Okay, maybe there’s no bunyip, but that’s the not the end of your worries. Australians also warn of the drop bear, a sort of plunging koala; the hoop snake, which rolls like a wheel after its prey; and the yowie, which is either an ant/lizard or a giant ape. Pack a flashlight.
In the winter of 1803, Japanese fishermen discovered a strange vessel at Harayadori, northeast of Tokyo. They said it resembled a pot for cooking rice, 3.5 meters high and 5.5 meters in diameter, with a wide brim. The top was covered with pitch and contained glass panels and a sliding door; the bottom was made of bands of the “finest foreign iron.”
Inside they found a woman. “She seemed to be 20 years old, … had a fair complexion like snow and wore her excellent black hair dangling behind her back. Her beauty was beyond description.” She could not communicate with the fishermen and appeared to guard “a small box and let no one come near it, for reasons unknown.”
This account is recorded in two different texts, Dust of Japanese Apricots and Anecdotes from the Rabbit Garden, both containing contemporary illustrations. Unfortunately, neither tells what became of the woman or her vessel.
In 1795, with a million pounds and nothing to do, William Beckford decided to build a Gothic cathedral on his estate. He skimped on materials, so the tower collapsed twice, but by 1813 it was finished, complete with front doors 35 feet high.
Beckford doesn’t seem to have known what to do with it. He used only one bedroom and dined alone, sending away the extra food. A new kitchen collapsed after Christmas dinner.
He finally sold it in 1822, and the tower collapsed for the last time in 1825. Today only a gatehouse remains.
When the Spanish conquistadors conquered Mesoamerica, they started sending back reports of a dangerous local animal, built somewhat like a cougar but more fierce than a mountain lion — and quicker to attack humans.
The Indians called the cat cuitlamiztli, but the Spaniards dubbed it onza. “It is not as timid as the [cougar],” wrote Jesuit missionary Ignaz Pfefferkorn in 1757, “and he who ventures to attack it must be well on his guard.” Another missionary, Johann Baegert, wrote that an “onza dared to invade my neighbor’s mission when I was visiting and attacked a 14-year old boy in broad daylight. … A few years ago another killed the strongest and most respected soldier” in the area.
Reports petered out by 1757, but in 1938 three hunters shot a strange animal in northwestern Mexico. It resembled a light-colored cougar with elongated ears, legs, and body. When a farmer in the same area killed another specimen in 1986, genetic analysis linked it to western North American pumas. Whatever it was, it had a fully functional reproductive system, so there may be more of them.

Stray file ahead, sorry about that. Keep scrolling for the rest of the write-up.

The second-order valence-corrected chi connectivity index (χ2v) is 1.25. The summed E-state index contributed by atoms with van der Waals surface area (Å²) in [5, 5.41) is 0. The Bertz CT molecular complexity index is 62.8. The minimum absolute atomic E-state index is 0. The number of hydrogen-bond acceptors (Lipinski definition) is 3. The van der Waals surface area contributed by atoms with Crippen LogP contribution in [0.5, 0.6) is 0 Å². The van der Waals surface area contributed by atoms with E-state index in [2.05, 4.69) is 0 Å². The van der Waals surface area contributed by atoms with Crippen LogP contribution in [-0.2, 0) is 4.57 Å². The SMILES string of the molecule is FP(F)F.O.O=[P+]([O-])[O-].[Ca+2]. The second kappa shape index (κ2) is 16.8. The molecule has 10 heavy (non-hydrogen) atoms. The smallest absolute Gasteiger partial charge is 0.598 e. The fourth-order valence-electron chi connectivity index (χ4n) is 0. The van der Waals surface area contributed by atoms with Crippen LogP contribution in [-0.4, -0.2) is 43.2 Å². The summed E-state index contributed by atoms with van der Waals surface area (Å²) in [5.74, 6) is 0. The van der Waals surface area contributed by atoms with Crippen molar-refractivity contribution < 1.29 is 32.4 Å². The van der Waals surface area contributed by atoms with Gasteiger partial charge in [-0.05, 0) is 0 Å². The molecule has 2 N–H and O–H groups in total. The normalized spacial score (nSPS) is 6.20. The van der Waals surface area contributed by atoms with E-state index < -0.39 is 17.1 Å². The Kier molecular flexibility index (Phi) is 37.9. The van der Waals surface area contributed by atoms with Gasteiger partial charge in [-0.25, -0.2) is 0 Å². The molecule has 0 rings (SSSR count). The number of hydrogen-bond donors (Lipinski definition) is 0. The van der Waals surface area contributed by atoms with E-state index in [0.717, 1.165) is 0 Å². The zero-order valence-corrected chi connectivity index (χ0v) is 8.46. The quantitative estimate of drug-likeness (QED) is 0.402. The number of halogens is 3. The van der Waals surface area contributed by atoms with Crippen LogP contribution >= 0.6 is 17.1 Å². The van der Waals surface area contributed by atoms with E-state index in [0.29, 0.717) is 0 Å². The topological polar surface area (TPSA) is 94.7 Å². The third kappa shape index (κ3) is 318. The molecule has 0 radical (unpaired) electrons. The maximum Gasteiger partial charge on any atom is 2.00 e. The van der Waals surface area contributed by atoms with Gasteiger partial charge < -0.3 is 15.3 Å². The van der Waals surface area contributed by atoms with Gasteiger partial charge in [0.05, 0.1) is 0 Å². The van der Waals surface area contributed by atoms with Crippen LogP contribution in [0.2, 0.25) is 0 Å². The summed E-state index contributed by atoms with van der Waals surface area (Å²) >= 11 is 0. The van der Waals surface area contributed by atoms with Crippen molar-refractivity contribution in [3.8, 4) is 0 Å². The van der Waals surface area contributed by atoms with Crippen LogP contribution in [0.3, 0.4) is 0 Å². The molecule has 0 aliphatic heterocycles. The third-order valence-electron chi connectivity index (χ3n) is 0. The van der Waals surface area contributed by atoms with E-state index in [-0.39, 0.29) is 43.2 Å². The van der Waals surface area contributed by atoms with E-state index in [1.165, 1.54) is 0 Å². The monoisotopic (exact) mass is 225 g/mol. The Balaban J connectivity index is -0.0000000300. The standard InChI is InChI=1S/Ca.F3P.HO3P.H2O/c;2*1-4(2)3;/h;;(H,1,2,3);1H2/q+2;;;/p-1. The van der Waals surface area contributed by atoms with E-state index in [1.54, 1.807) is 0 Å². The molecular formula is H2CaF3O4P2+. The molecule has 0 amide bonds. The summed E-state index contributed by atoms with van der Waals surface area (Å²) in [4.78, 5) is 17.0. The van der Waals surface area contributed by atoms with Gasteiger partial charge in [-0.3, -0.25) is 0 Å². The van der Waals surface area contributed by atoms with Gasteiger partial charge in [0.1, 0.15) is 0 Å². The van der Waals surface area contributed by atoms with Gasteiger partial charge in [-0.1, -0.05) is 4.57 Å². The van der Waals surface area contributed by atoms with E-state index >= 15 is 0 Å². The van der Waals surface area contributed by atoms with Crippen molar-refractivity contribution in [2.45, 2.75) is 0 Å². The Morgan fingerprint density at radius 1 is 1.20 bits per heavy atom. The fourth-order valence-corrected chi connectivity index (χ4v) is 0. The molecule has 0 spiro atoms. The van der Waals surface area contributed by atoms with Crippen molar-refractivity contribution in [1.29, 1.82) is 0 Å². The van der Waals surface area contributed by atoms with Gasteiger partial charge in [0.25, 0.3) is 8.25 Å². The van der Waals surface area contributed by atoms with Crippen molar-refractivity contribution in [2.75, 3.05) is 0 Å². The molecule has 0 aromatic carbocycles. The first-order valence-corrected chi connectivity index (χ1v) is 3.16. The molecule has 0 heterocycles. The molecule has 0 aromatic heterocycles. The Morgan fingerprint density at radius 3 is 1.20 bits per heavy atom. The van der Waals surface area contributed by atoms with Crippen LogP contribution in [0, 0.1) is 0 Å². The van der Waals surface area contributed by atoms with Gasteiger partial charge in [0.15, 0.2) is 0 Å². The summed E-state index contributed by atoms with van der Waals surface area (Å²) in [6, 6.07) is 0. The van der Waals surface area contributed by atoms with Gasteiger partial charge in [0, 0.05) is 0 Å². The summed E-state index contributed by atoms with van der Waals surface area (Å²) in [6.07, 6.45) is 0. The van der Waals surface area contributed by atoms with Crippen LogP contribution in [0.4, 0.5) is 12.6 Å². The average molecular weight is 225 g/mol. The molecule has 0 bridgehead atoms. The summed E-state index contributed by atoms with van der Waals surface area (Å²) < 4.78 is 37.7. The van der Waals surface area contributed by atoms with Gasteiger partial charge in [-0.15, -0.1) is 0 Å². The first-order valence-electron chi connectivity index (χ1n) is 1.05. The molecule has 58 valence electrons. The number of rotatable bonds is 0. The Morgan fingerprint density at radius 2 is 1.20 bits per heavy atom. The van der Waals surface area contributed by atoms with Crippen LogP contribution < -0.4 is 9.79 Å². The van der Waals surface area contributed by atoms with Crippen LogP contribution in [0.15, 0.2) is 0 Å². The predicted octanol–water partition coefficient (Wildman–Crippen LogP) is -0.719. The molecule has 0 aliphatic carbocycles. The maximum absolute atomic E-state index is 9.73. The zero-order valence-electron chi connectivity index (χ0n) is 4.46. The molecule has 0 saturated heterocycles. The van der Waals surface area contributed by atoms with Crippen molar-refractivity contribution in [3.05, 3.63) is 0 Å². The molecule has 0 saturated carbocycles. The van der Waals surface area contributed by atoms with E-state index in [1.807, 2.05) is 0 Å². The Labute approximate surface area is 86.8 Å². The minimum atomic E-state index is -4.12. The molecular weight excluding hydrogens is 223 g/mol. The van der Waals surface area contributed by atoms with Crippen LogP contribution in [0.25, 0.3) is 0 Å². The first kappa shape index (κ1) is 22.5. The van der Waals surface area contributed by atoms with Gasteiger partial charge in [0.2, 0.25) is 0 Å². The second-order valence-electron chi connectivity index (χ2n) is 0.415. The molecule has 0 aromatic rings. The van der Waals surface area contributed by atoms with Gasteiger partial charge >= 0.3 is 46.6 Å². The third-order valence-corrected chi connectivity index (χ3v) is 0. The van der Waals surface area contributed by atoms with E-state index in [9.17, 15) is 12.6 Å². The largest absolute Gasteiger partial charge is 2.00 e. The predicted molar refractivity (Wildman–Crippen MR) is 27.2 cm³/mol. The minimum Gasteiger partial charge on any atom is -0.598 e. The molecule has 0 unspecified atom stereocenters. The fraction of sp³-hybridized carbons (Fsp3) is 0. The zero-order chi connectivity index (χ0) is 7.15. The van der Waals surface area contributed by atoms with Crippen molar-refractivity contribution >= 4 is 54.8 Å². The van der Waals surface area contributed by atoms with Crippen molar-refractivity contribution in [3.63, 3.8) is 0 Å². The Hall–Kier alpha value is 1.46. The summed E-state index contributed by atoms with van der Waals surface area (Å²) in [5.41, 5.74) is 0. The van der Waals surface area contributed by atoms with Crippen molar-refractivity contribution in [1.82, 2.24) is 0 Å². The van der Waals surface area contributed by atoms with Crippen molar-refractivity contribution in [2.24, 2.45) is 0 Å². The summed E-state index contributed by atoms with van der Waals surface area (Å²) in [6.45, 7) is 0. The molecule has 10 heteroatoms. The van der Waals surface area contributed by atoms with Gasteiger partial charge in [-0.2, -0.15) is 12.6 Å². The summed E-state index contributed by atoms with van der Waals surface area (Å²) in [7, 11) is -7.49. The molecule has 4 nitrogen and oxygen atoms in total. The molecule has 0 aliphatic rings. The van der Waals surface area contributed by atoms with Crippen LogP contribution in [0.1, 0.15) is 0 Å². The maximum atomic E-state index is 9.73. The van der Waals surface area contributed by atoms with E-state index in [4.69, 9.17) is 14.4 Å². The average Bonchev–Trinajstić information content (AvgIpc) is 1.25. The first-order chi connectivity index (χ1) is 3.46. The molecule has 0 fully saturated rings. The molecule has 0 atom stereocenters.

In 1992, a Canadian man who stabbed his mother-in-law to death was found not guilty because he was sleepwalking.
The man fell asleep at home, in his living room. After a few hours, he got up and drove 23 kilometers to his in-laws’ house. Still asleep, he went inside, found a knife in the kitchen, and went to the bedroom where his in-laws were sleeping. He strangled and cut his father-in-law, who survived the attack. The mother-in-law died from repeated stab wounds and a brutal beating.
Medical experts agreed unanimously that the man was sleepwalking and thus was not performing voluntary acts.
The Canadian Supreme Court upheld the decision.
Around the world, shortwave radio operators have discovered stations that repeat seemingly senseless strings of numbers, often in a mechanically generated female voice.
Known as numbers stations, they’re thought to be used to communicate with spies in the field — but no government has ever acknowledged them.
The highlands of Laos contain thousands of stone jars, left by an ancient race that’s been completely forgotten. Some are 10 feet tall and weigh 14 tons.
Were they funeral urns? Containers for food? We’ll never know.
The cemeteries in Centralia, Pa., are more populous than the town itself. In 1962, a local trash fire ignited an eight-mile seam of underground coal, and the resulting sinkholes and carbon monoxide eventually forced the state to condemn every building in the borough. Centralia doesn’t even have a zip code anymore — the Postal Service revoked it in 2002.
Former residents might return to open a time capsule in 2016, but they won’t stay — the underground fire is expected to burn for at least another century.
Since 1883 there have been more than 240 reported sightings of “Champ,” the purported monster of Lake Champlain in New England.
For a figment, Champ is pretty popular. Vermont has put him on its endangered species list, and Burlington’s minor league baseball team is called the Vermont Lake Monsters.
Testimony given by James Device against his grandmother, Elizabeth Sothernes, in a trial for witchcraft, Lancaster, England, April 27, 1612: